When Winning Leads to Losing

Bob Wiesner | April 17, 2018

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Some new business pursuit leaders are delusional. I’m sorry to say it. But some kid themselves into thinking they – and their teams – are better at pursuits and pitches than they really are.

In most cases, these leaders were, at one time, completely justified in feeling confident. They had scored one or even a few wins. From there, they figured they were doing it right. So when subsequent pursuits came up empty, they resisted taking a deeper look at what went wrong.

According to this McKinsey article on the pitfalls of transforming into a lean management team, success can lead to failure. It’s true for lean management teams. And it’s true for pursuit teams.

Some Honest Assessment is Needed

If your team started well, but is now converting at a much lower rate, take a look at these possible causes, as cited by the authors:

  1. Losing business purpose. The objective behind new business pursuit has to be quality growth. That means growth that fits with the firm’s business strategy. Yet many new business directors and team leaders get seduced by the Dark Side. They start pitching whatever comes their way. Maybe the opportunity really doesn’t pass vetting criteria. Maybe it’s too much of a long shot. Maybe the timing sucks. Maybe the team’s burned out. A few early wins and suddenly these team leaders feel they can win ANYTHING at ANYTIME. Uh-uh.
  2. Focusing on tools, not ideas. Winning can lead to this conclusion: “We’ve got this pitch thing figured out.”  So every subsequent pitch unfolds in exactly the same way. The same research process, the same solution, the same pitch development process. One pitch leader, now frustrated, told me, “the team always brings the same ideas to every pitch, the same stories, the same lack of rehearsal.” Every prospect is at least a little different. Every pursuit requires fresh thinking. Maybe even a fresh team.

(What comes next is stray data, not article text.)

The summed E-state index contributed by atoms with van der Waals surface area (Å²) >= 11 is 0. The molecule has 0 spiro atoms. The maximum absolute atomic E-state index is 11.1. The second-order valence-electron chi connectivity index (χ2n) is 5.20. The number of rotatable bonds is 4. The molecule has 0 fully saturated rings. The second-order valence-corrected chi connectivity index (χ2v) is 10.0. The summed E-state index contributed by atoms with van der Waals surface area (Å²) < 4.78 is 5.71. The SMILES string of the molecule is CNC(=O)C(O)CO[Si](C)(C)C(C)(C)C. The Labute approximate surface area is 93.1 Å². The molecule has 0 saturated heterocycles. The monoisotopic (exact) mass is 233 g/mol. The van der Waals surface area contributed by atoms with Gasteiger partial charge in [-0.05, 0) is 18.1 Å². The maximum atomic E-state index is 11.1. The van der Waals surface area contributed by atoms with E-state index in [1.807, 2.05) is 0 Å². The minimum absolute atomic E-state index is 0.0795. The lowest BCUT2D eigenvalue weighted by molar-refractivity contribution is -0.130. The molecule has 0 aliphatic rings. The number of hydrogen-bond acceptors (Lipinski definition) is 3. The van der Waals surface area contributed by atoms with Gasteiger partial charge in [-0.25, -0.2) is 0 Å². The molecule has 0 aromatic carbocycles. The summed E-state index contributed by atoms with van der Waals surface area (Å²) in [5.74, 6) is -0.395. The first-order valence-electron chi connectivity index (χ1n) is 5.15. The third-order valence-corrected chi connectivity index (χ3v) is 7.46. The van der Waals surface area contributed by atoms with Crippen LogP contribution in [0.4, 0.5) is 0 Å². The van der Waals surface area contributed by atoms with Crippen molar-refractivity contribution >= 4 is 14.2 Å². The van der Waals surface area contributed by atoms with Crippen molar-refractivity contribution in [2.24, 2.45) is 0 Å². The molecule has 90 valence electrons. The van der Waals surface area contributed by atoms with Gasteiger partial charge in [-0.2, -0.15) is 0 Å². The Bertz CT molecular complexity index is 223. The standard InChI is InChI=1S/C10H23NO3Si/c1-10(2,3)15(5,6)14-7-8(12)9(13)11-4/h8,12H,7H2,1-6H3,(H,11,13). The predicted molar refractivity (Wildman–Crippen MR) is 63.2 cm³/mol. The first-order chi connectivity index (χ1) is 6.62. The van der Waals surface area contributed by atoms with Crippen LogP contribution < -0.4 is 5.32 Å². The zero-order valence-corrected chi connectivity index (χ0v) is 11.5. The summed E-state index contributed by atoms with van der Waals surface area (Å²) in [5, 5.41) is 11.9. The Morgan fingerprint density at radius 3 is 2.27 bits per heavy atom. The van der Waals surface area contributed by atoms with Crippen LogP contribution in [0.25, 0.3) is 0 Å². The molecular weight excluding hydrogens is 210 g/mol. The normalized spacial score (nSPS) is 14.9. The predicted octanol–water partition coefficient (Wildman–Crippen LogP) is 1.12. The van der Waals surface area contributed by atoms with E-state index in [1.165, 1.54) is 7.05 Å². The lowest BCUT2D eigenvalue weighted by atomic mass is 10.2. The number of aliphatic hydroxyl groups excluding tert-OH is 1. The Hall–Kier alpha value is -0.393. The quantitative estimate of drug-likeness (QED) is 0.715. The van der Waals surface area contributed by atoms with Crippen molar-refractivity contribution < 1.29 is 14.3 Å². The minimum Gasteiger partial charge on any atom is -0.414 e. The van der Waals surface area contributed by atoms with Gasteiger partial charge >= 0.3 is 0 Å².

3. Changing behavior but not mindsets. After a few losses, the team could be ready for some new approaches. Cool. But if they don’t buy into it, it won’t have much effectiveness. And certainly very little stickiness. Teams have to approach change with a real growth mindset. To reverse losses, and make long-lasting changes, teams need the willingness to listen, to learn, and to admit problems. And they need to take ownership of changes. When I look at teams on losing streaks, mindset is turning into the first place to explore.
  4. Building without balance. Winning requires a strong balance of attributes. Strategic thinking. Analytics. Storytelling. Solution development. Product and segment depth. Presence in the room. Listening skills. Etc. Your agency won a couple of pitches because you had strong creative ideas (said the prospect). You lost the next few. So you think the problem is your creative ideas weren’t good enough. Maybe. But too much emphasis on improving the creative solution might mask potential problems with strategy, storytelling, presenting. Or it might just be the completely wrong answer. I mean, did you really get honest feedback from the prospect?

When you’re in a losing streak that follows a winning streak, don’t stick your head in the sand. Don’t blame it on the law of averages, or dumb prospects. Ask yourself real diagnostic questions. And be prepared to make real adjustments.

 

SOLUTIONS

It’s funny. The elements of a strong new business approach haven’t changed much. Most new business leaders and their teams already know what they are. But for the reasons above, they aren’t following through. I saw this first-hand with a top global ad agency in New York. Everyone on the top team had track records of success. They had walked away from many of the tools and techniques that worked.

Winning in the Room is a workshop-based solution that does two things. First, it brings back to the forefront the most important elements of human persuasion that have gone missing in many new business approaches and pitches. Second, it shows how to apply those techniques more effectively in the contemporary selling environment.

That New York agency took the techniques of the workshop to heart. The resulting pitches were things of beauty, as was the win rate that the agency achieved. It’s not fair to assert a direct cause-and-effect relationship of training to winning. But there’s no doubt the pitches after the workshop were different and more fundamentally sound. And the teams delivering them felt remarkably more energized by the pursuit.

(BTW, the woman presenting in the photo could use some “touch-turn-talk” training. For another discussion.)

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